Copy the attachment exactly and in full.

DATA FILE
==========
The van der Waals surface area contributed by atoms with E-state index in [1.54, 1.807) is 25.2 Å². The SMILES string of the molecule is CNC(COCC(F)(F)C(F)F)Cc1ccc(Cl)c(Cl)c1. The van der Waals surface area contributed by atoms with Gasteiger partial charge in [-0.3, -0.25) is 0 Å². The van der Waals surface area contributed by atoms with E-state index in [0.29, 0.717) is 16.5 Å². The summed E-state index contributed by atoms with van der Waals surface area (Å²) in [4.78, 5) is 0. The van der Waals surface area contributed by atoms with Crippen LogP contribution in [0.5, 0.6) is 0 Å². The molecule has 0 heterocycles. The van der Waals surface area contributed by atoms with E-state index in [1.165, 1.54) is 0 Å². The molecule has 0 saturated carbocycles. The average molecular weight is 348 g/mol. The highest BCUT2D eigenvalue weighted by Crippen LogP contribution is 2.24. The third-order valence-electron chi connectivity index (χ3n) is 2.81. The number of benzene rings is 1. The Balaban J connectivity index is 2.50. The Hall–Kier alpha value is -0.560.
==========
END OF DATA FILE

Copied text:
The van der Waals surface area contributed by atoms with E-state index in [1.54, 1.807) is 25.2 Å². The SMILES string of the molecule is CNC(COCC(F)(F)C(F)F)Cc1ccc(Cl)c(Cl)c1. The van der Waals surface area contributed by atoms with Gasteiger partial charge in [-0.3, -0.25) is 0 Å². The van der Waals surface area contributed by atoms with E-state index in [0.29, 0.717) is 16.5 Å². The summed E-state index contributed by atoms with van der Waals surface area (Å²) in [4.78, 5) is 0. The van der Waals surface area contributed by atoms with Crippen LogP contribution in [0.5, 0.6) is 0 Å². The molecule has 0 heterocycles. The van der Waals surface area contributed by atoms with E-state index in [1.165, 1.54) is 0 Å². The molecule has 0 saturated carbocycles. The average molecular weight is 348 g/mol. The highest BCUT2D eigenvalue weighted by Crippen LogP contribution is 2.24. The third-order valence-electron chi connectivity index (χ3n) is 2.81. The number of benzene rings is 1. The Balaban J connectivity index is 2.50. The Hall–Kier alpha value is -0.560.